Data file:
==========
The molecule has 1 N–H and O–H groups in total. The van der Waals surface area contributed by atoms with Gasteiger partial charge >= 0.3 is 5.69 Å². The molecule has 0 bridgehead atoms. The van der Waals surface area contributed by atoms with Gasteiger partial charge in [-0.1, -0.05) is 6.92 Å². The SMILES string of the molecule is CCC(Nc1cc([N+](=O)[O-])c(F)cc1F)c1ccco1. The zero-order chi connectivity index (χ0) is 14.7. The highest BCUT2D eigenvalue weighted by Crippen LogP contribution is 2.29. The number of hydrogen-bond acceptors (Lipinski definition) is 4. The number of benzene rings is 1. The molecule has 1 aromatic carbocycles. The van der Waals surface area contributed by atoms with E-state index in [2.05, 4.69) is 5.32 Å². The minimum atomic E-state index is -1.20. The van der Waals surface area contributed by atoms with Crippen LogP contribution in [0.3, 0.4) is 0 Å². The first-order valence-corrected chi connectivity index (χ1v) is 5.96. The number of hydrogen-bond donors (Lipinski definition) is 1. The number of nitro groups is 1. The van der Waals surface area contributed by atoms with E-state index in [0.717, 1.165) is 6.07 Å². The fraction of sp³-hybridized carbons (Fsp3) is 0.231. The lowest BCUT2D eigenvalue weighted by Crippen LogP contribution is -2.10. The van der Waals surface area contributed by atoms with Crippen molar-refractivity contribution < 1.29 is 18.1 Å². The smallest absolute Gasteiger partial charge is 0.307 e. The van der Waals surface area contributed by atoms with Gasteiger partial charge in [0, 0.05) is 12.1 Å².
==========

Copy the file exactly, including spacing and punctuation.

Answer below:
The molecule has 1 N–H and O–H groups in total. The van der Waals surface area contributed by atoms with Gasteiger partial charge >= 0.3 is 5.69 Å². The molecule has 0 bridgehead atoms. The van der Waals surface area contributed by atoms with Gasteiger partial charge in [-0.1, -0.05) is 6.92 Å². The SMILES string of the molecule is CCC(Nc1cc([N+](=O)[O-])c(F)cc1F)c1ccco1. The zero-order chi connectivity index (χ0) is 14.7. The highest BCUT2D eigenvalue weighted by Crippen LogP contribution is 2.29. The number of hydrogen-bond acceptors (Lipinski definition) is 4. The number of benzene rings is 1. The molecule has 1 aromatic carbocycles. The van der Waals surface area contributed by atoms with E-state index in [2.05, 4.69) is 5.32 Å². The minimum atomic E-state index is -1.20. The van der Waals surface area contributed by atoms with Crippen LogP contribution in [0.3, 0.4) is 0 Å². The first-order valence-corrected chi connectivity index (χ1v) is 5.96. The number of hydrogen-bond donors (Lipinski definition) is 1. The number of nitro groups is 1. The van der Waals surface area contributed by atoms with E-state index in [0.717, 1.165) is 6.07 Å². The fraction of sp³-hybridized carbons (Fsp3) is 0.231. The lowest BCUT2D eigenvalue weighted by Crippen LogP contribution is -2.10. The van der Waals surface area contributed by atoms with Crippen molar-refractivity contribution < 1.29 is 18.1 Å². The smallest absolute Gasteiger partial charge is 0.307 e. The van der Waals surface area contributed by atoms with Gasteiger partial charge in [0, 0.05) is 12.1 Å².